19. Mark Fisher

    Mark Fisher Subscriber

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    Feisol .... for a bit more than $200 you can get their Traditional version with 28mm legs...I use one of these a lot and they are great. I also have a Kirk BH2 head which is nice also. I use this combo for my hassy with up to a 250mm lens with no trouble.
     
  20. lbenac

    lbenac Member

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    I just got a set of Feisol 3301 the basic 3 portions carbon legs $270 (only two locks to turn on each leg) with no bloody center column. Put my Markins Q3 on top.
    Light and sweet on the packpack. Easy to set-up and take my field 4x5 without any problem I could see for now.
    I have a nice Berlebach 3020 that is even easier to set-up but I just never take it with me due to weight and bulk.

    Cheers,

    Luc
     
  21. David Henderson

    David Henderson Member

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    I moved to a carbon fibre Manfrotto 055 3 section about 18 months ago with no regrets at all. It seems stable and solid and the fairly thick legs resonate less than you might think . I did consider Gitzo too, but both my researches and questions on Photo.net could not unearth any credible information to the extent that the big extra cost would make any difference to image quality. Besides which I don't like Gitzo leg locks and much prefer flip locks, and if thats an issue for you choose your brand carefully. Otherwise people tended to suggest what they had ( which I guess is better than suggesting brands they haven't ) so the support tends to mimic brand share.
     
  22. mporter012

    mporter012 Member

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    Thanks for all the advice! In reference to the Feisol recommendations, it appears to me that they are nearly as expensive as Gitzo (none come with the center leveling section, so the basic price you see is not really all that accurate once you add in a center piece and head).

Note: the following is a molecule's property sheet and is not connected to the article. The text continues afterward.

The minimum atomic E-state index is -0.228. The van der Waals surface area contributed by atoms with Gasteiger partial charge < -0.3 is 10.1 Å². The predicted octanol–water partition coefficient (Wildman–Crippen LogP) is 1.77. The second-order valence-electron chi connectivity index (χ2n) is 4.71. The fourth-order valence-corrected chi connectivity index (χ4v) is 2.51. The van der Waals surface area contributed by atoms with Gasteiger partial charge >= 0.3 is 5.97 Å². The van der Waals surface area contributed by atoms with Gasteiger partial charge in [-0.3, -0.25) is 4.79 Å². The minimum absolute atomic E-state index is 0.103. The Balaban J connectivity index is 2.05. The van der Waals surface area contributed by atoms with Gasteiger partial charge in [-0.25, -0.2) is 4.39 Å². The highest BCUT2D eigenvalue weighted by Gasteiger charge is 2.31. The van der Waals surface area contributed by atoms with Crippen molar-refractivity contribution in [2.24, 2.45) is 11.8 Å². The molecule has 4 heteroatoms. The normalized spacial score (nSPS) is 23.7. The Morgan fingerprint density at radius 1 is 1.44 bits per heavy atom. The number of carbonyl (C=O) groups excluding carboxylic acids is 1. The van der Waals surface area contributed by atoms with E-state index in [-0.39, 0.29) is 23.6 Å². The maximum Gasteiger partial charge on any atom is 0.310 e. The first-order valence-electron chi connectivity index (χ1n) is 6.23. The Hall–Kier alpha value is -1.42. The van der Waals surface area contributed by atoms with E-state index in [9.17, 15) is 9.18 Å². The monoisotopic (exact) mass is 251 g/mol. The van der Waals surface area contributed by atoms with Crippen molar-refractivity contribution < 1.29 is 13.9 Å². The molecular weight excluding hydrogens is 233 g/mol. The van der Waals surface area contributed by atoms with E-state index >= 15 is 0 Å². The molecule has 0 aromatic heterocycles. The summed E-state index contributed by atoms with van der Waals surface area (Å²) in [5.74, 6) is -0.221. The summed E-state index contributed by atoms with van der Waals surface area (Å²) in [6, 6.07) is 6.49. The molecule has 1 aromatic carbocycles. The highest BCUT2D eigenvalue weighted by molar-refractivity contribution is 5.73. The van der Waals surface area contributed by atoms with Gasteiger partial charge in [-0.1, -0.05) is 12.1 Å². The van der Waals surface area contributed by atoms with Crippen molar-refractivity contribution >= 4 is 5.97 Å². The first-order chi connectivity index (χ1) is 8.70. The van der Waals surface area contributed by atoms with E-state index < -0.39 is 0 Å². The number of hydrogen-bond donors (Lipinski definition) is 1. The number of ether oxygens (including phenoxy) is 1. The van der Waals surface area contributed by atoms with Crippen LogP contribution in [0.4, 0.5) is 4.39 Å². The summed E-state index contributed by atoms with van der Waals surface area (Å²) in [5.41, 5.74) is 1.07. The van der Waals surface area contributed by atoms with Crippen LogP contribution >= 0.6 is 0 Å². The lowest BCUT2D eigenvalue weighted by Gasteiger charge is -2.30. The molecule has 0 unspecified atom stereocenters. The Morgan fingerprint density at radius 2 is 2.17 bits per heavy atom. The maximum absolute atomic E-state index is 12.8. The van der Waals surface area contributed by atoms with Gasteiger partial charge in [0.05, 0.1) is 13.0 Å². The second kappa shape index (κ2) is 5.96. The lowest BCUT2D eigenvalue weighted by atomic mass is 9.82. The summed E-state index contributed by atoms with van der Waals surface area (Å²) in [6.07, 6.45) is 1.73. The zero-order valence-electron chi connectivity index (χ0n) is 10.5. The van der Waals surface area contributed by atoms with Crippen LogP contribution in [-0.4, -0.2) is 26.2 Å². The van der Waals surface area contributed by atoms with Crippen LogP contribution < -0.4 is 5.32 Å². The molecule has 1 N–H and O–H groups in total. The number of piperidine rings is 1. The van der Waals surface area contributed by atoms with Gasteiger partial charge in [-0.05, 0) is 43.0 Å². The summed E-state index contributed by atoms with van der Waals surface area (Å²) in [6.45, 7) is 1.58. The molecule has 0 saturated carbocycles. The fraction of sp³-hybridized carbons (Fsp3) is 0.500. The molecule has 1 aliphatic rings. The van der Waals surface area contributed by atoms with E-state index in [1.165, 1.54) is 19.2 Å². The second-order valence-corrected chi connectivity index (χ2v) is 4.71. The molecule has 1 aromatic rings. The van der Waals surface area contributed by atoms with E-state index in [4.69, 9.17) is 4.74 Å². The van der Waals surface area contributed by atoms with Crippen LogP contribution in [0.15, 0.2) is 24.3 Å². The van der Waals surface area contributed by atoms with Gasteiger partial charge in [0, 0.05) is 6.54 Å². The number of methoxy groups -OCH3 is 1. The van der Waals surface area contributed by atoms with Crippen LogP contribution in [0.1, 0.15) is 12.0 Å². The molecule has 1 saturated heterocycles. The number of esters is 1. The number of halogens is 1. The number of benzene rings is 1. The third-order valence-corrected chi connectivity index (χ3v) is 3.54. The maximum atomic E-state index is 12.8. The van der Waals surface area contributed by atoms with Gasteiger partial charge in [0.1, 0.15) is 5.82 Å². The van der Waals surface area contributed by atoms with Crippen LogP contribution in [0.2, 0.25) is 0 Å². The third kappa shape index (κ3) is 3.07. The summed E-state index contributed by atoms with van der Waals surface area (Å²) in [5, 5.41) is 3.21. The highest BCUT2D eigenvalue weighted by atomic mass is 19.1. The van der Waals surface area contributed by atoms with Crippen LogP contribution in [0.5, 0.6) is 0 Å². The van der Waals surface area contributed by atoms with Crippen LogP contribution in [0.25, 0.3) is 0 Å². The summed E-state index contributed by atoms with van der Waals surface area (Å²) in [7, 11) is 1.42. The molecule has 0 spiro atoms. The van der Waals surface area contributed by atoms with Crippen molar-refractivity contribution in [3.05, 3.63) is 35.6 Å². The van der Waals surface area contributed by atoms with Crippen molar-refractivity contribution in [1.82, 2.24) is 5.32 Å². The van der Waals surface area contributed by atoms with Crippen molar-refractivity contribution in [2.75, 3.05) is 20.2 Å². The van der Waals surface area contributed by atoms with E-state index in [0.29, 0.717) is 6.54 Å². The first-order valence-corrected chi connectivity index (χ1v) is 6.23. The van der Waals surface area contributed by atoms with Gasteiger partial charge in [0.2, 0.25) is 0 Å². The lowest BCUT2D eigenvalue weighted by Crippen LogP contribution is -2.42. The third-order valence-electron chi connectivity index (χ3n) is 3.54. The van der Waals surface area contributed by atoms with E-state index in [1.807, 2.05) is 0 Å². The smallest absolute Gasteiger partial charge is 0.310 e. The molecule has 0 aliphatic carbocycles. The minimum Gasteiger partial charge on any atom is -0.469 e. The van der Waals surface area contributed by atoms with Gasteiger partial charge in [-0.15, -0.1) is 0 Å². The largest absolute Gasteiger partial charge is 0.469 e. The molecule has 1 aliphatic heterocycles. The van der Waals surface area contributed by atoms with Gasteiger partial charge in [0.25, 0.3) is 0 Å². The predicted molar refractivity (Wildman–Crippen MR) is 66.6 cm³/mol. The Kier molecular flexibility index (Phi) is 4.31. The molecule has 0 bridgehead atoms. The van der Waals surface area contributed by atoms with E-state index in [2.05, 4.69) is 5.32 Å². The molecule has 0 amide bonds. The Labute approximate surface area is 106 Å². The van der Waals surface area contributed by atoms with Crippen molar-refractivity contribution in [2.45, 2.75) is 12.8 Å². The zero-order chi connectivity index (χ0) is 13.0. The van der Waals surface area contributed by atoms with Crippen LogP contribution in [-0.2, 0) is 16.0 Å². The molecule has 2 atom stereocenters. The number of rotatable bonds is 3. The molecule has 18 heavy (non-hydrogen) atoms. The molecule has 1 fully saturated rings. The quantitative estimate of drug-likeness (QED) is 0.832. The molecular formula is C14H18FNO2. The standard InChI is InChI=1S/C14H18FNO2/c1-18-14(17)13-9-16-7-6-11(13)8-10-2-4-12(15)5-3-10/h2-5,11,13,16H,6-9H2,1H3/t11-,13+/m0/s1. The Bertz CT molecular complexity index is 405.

Can anyone speak on load capacity and it's relevance to a hasselblad with a 150mm lens. Would the Monfrotto 190CXPRO (11lb load capacity) be adequate for a hassy?

    Thanks for all the helpful advice!


    I'm still wrestling through my options.
     
  23. redrockcoulee

    redrockcoulee Member

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    I have both a 055 and 190 tripod and have not noticed any problems using the 190 with the Hasselblad and 150mm lens. Never conducted any sharpness test however. I use the 055 for LF and Mf and the 190 for MF and 135/dslr.
     
  24. summicron1

    summicron1 Subscriber

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    something to keep in mind -- carbon fiber is delicate -- it is very strong and very light but any damage -- a dent? tiny crack? -- destroys its inherent structure and you could be looking at failure. This gives it a lifespan of distressingly short duration, given the cost.

    metal stays strong. You dent it, ding it, it keeps on going. bend it, you bend it back.

    bicycle frames made of carbon are very light and very costly, but steel has more flexibility and inherent strength.

    Tripods get tossed around a lot -- mine rattles around the back of my car.

    i have a bogen with a grip head that is amazing. Added weight also gives added stability to the whole platform. that's why good tripods have a little hook from which to hang a sandbag.
     
  25. BrianShaw

    BrianShaw Member

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    Weigh your gear... its not nearly that heavy.

    The 190 series works well with Hassy and a 150.
     
  26. GG12

    GG12 Member

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    Manfrotto Alum 055 for around the house, studio.
    Gitzo CF for the hiking. 1 series not strong enough, too much wobble. 2 series rather lovely, stability refound.
    The real issue is the head, tho!